Following a sharp reduction in output, the global economy entered a transitory stage at the start of the summer.
But this is no ordinary recession. Over the past three decades or so, economic recovery following recessions has typically been led by Western consumers and their credit cards. This time around, the level of personal debt in the West is already very high and individuals are reluctant to take on more.
Net mortgage lending has fallen to its lowest level since October 2000 and companies are also focused on reducing debt levels, hence loans to non-financial firms are weak.
Western consumers therefore seem unlikely to embark on the traditional credit-fuelled spending spree. The onus for driving global economic growth has shifted to nations with budget surpluses, such as China, which do not have such high propensities to consume. Consequently, the growth in global demand looks set to remain lacklustre.
As any meaningful economic recovery requires more spending and borrowing from Western consumers, policymakers need to make their stimulus packages bigger to offset the effects of a reduction in debt levels.
In both developed and developing worlds, governments are playing a far bigger role in determining economic activity. Businesses exposed to infrastructure investment should benefit from this trend.
At the same time, as the balance of global growth tilts more toward China, India and Brazil, demand for basic resources and commodities – as a proportion of global growth – will rise. These investment areas therefore look attractive in the medium to long term.
To finance economic stimulus, policymakers have resorted to printing money to stabilise the economy, which has historically given rise to higher rates of inflation. In such an environment, investors would do well to angle their portfolios towards “real” investments such as commercial property, gold, equities and, as mentioned, commodities.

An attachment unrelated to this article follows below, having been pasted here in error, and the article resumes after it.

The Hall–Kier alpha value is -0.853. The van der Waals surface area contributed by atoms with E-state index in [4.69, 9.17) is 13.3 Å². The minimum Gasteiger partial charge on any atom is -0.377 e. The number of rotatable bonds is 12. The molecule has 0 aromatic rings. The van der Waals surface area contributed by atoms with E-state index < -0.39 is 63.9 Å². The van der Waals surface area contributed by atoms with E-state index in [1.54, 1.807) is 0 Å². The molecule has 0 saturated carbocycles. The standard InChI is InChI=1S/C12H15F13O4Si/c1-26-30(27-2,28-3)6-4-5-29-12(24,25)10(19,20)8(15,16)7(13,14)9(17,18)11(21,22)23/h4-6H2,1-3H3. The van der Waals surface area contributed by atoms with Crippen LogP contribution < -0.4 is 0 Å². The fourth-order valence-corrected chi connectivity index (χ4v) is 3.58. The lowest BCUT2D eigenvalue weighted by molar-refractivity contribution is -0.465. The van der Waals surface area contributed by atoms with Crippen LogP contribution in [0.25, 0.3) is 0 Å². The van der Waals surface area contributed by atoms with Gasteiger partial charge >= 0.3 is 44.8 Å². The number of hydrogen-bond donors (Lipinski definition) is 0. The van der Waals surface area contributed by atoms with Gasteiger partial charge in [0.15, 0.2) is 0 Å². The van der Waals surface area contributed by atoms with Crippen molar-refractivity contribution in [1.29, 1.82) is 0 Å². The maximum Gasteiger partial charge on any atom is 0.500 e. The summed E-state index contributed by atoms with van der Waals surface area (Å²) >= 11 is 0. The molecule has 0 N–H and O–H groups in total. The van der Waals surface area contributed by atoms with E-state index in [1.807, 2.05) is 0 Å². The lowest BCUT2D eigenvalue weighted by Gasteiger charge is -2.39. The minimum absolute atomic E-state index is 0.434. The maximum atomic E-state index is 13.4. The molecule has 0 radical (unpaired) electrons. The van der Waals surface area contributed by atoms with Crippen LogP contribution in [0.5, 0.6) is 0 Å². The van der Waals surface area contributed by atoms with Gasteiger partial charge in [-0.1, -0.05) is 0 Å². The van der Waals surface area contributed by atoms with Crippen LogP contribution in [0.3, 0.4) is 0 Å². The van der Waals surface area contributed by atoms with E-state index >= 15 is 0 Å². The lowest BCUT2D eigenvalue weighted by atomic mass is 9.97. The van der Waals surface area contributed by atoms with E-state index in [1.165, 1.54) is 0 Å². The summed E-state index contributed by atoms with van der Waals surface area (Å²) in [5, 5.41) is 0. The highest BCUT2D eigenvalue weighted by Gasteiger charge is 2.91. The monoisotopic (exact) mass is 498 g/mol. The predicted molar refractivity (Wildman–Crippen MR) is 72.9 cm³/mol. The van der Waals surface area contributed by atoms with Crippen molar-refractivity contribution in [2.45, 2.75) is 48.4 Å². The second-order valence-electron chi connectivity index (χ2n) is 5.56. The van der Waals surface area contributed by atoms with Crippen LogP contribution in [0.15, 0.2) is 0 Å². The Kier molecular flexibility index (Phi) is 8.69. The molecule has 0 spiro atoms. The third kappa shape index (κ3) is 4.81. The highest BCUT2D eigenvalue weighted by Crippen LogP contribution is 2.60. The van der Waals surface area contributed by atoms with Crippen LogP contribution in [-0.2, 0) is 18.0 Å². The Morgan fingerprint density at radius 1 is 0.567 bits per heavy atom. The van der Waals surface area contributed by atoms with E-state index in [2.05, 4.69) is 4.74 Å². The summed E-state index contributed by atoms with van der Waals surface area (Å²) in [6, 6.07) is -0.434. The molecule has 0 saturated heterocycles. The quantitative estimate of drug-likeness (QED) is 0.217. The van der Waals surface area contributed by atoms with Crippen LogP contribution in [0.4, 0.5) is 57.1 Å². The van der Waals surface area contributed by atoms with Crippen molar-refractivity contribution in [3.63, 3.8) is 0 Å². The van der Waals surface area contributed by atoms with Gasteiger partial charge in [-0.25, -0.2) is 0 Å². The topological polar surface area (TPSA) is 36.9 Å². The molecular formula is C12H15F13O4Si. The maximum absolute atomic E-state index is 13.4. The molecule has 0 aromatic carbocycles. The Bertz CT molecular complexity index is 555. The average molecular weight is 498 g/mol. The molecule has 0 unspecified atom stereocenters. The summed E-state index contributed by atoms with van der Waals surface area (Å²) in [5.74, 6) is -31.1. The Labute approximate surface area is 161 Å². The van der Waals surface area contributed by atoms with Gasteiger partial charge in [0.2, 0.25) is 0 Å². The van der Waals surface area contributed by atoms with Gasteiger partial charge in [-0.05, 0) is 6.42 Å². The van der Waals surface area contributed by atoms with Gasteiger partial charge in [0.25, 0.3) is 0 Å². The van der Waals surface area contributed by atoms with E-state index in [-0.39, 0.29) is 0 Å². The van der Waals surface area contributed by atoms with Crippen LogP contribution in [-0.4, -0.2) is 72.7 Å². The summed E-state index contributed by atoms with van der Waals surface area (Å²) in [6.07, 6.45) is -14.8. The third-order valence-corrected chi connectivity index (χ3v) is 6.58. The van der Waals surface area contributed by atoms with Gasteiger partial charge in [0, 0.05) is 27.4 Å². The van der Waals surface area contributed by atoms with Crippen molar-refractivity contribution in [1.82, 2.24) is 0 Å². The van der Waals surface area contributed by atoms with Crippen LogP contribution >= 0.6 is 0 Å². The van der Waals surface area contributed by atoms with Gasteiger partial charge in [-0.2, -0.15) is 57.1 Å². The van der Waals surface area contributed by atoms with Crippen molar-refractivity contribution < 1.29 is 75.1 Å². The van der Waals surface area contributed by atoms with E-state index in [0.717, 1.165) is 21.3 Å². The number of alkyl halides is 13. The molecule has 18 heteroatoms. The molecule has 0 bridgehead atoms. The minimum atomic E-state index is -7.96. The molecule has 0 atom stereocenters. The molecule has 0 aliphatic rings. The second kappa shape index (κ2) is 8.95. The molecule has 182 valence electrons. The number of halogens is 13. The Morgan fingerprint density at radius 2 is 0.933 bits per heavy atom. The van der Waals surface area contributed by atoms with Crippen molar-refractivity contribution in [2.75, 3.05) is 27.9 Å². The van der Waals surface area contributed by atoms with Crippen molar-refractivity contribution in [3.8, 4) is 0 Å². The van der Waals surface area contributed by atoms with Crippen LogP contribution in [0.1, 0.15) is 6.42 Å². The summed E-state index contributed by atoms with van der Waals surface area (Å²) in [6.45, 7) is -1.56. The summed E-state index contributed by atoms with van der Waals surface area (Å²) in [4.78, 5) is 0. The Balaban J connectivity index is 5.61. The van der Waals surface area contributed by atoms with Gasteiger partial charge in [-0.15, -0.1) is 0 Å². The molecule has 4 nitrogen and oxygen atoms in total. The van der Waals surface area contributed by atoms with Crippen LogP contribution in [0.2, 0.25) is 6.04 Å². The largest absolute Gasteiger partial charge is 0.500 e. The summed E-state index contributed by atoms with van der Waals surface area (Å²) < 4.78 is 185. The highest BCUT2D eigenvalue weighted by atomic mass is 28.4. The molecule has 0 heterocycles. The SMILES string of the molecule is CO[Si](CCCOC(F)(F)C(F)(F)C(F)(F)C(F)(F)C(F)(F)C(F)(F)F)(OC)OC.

Within equities, we like large-cap global defensive companies such as engineering and basic industrial firms. Examples include Johnson & Johnson and GlaxoSmithKline.
In addition, commercial property is a real asset likely to produce good medium to long-term returns. It is also attractively valued at present, with yields at a cyclical peak.
Corporate bonds no longer offer the returns they did in late 2008 and while opportunities still exist in this area, I am now focusing more on high-yield corporate bonds.
I am cautious on sterling and on any assets priced in pounds, owing to continuing quantitative easing and economic unrest. A long period of low interest rates is unlikely to help our currency.
With this in mind, I have increased my investments in emerging market bonds. These are attractive owing to the stronger economic fundamentals, healthier current account balances and public sector finances of many emerging market countries relative to the Western world.
Despite tentative signs of recovery I expect weak economic growth to continue for some time. In such an environment, the key to successful multi-asset investing lies in constructing a diversified portfolio of high-return assets in order to maximise reward while taking on a level of risk appropriate for each investor’s circumstances.
David Jane is head of multi-asset at M&G